chaplin
 
Photo Essays
1. Exile’s Return
2. Chaplin’s Parents
3. Hannah Chaplin’s Femmes Fatales
4. Playing Dress-Up  In The Land of Make Believe
5. Teenage Girls and Fear of Aging
6. Chaplin’s Three Teenage Wives
7. Mildred Harris
8. Lita Grey
9. Oona O’Neill
10. Chaplin’s Father
11. A Royal Lion
12. Vesta Tilley as Bertie
13. Ella Shields as Bertie
14. Making A Living
15. The Lion Comique’s Son: Dressed Like A Bum
16. Monsieur Verdoux as a Lion Comique
17. Calvero as a Lion Comique
18. The Lion Comique’s Son in the Limelight
19. Charlie as a Child
20. The Kid’s Lucky Break
21. Syd Chaplin
22. A Family Album of Theatrical Drunks
23. Chaplin’s Family Romance
24. Edna Purviance
25. Purviance’s Influence on Chaplin’s Character
26. Essanay
27. Chaplinitis
28. Chaplin’s Predecessors
29. Eye Contact: Audience-Performer Intimacy
30. Chaplin the Auteur
31. Chaplin’s Two Autobiographies
32. Going It Alone
33. The Circus
34. Autobiographical Starvation Scenes From The Gold Rush
35. Autobiographical Madness Scenes in Modern Times
36. Two British Music Hall Traditions and Topical Comedy
37. The Great Dictator
38. Fatal Attraction: Joan Barry
39. Monsieur Verdoux: Guillotine or Hatchet Job?
40. Limelight
 
Chaplin: A Life In Film
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 The Circus
 
CHARLIE AGE 26 (ca 1915)
Jeffrey Vance Collection
 
CHAPLIN AGE 75 (1964)
©Yves Debraine
 
“He talked to me about the autobiography he was  writing. But even as he talked, he told four different versions of  one childhood incident. Even as he affirmed that he intended to tell the truth, the absolute truth about his life, he told two or three different truths”…..Konrad Bercovici (a friend of Charlie’s).

Chaplin  left memoirs and anecdotal reminiscences which provide us with the raw material to make connections between his early life and his art. He left them  on two separate occasions, fifty years apart.

In 1915, Charlie  was  cajoled and encouraged  to  spin his story  by    a coy  and  flattering  young  reporter  (Rose Wilder Lane) who attempted to scribble  down verbatim her 26-year-old subject’s  non-stop Cockney patter.. Rising to the occasion (or taking  the bait),  a flamboyant and  not-yet-world famous or  reputation-conscious Charlie  obliged his sympathetic feminine   listener by engaging in  a one-man rap (Robin Williams-style). With gusto, the boyishly charming  actor amused himself and entertained Lane by playfully  dramatizing, embroidering and improvising  Oliver Twist-like scenes from his London childhood which she then  attempted to  peddle as    his  “as-told-to” memoirs--“Charlie Chaplin’s Own Story” (CCOS). It was the re-issuing  of Lane’s original newspaper interviews  in book form which Chaplin  decided to kill for several reasons.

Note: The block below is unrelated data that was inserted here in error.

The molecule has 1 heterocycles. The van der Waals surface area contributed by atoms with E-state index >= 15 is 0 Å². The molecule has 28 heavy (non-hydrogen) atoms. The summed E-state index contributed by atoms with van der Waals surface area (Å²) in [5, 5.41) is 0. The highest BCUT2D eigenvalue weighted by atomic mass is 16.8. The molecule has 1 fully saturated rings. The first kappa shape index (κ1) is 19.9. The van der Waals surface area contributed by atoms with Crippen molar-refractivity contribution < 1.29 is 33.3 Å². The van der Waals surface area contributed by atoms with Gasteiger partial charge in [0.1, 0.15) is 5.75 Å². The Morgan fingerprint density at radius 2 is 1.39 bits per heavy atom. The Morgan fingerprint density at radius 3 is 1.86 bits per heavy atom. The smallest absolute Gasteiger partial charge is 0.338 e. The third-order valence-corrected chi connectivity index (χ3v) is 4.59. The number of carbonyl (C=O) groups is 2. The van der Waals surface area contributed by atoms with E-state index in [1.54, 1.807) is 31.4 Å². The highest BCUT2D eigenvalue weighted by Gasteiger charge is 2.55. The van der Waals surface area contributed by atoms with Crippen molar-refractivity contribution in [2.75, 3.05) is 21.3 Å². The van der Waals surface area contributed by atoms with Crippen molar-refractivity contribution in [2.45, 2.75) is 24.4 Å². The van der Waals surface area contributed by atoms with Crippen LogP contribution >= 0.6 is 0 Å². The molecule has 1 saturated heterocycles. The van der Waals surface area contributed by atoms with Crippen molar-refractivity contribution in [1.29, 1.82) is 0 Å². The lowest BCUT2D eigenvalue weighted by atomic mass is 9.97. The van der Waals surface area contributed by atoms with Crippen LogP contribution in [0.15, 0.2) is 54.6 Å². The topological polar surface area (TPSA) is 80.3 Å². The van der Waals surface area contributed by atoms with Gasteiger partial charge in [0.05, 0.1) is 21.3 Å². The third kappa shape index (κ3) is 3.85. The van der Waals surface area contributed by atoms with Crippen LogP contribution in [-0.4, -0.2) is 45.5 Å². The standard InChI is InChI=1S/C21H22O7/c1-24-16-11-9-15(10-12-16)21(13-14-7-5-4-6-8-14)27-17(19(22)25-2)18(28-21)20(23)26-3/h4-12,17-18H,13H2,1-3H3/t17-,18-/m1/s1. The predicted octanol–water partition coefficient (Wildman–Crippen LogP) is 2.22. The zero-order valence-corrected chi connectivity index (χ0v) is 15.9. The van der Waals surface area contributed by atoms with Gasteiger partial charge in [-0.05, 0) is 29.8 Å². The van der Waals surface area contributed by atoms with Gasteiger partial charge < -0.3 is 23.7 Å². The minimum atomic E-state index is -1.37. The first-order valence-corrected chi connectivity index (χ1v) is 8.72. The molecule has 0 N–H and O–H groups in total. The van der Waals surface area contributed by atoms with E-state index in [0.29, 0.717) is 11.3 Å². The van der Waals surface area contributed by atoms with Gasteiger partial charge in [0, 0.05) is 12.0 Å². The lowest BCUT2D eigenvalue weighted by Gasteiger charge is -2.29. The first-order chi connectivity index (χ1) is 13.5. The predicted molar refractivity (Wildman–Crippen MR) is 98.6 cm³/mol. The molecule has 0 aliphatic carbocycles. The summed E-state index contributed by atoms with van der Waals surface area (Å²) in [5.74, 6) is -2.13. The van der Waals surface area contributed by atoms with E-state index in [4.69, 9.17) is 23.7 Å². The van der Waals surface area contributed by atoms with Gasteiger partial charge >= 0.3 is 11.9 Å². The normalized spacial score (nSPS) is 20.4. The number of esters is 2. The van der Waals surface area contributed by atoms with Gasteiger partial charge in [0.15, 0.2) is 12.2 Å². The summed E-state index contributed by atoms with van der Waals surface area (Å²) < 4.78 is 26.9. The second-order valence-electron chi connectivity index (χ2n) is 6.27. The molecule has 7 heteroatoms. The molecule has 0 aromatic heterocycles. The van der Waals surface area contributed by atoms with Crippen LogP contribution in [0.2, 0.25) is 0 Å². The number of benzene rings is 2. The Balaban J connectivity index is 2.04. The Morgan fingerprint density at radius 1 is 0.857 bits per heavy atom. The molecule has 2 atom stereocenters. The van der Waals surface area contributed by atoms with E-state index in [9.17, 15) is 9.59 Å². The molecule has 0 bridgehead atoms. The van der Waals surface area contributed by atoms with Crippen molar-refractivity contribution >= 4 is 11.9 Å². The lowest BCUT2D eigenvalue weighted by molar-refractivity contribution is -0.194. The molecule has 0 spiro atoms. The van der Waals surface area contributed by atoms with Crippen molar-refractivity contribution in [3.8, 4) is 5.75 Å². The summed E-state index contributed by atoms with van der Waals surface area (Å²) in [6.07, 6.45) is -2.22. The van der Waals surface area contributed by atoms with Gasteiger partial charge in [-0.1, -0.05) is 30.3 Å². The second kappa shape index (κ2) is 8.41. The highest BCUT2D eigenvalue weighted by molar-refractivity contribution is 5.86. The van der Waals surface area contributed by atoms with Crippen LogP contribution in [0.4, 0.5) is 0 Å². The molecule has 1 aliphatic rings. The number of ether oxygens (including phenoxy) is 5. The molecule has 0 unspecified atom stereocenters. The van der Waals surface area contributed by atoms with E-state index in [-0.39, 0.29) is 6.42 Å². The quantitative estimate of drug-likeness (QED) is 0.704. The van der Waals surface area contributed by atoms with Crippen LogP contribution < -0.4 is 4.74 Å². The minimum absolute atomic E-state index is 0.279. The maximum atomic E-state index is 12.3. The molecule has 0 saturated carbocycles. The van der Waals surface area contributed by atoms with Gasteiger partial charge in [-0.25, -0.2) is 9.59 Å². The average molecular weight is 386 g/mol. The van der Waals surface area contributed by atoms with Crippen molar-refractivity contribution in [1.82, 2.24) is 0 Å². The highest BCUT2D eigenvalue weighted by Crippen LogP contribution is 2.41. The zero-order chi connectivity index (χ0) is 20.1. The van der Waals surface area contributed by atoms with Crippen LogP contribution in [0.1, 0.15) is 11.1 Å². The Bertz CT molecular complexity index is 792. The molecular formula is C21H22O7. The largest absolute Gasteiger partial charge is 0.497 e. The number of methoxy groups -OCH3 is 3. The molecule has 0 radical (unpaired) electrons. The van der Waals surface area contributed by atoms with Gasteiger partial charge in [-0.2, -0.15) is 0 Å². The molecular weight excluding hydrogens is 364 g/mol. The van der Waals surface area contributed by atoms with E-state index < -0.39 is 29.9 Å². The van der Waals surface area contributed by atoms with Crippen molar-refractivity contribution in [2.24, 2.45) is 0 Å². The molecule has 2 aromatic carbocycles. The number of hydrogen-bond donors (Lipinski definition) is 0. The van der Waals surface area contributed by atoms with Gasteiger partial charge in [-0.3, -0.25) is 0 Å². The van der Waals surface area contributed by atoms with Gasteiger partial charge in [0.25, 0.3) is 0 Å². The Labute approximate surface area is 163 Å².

His  free-associative monologues had already appeared  as a 29-part  series of articles in the rotogravure section of a limited-circulation, local  San Francisco newspaper  with Charlie’s complete cooperation and approval.  But he got cold feet about allowing  those collected improv sessions to be re-released (verbatim  and unedited)  as CCOS   because of the potentially embarrassing, self-told “lies” they contained coupled with  the fact that during the intervening months  he   had  sky-rocketed  from a well  paid film actor (who modestly described   himself  as “a little nickel comedian”)   to the most well-known and highest-paid  personage   in the world. His  meteoric status change   took place in the interval   between the original newspaper series and CCOS’s scheduled publication  date  one year  later.

Chaplin’s self-written, late-life  memoir   “My Autobiography”  is  equally controversial. The first seven or eight chapters are riveting. But the accuracy and honesty of that book is equally problematic. As a venerable paterfamilias (see the  1964  family Xmas card above), 75-year-old Chaplin purposely  omitted or  obfuscated many personal details of his early childhood and later private life in order to  present himself  and his family of origin  in the most dignified possible light: “to guage  the morals of our family by ordinary standards would be like plunging a thermometer into boiling water.” (For a complete discussion  see the Afterwords chapter in Chaplin A Life).But as the two photographs above  suggest, the playful  young bachelor  who narrated his life story in 1915 bore little physical and psychological  resemblance to the staid  and elderly family man person who penned a very different version of   his life story half a century later.

 
 
 
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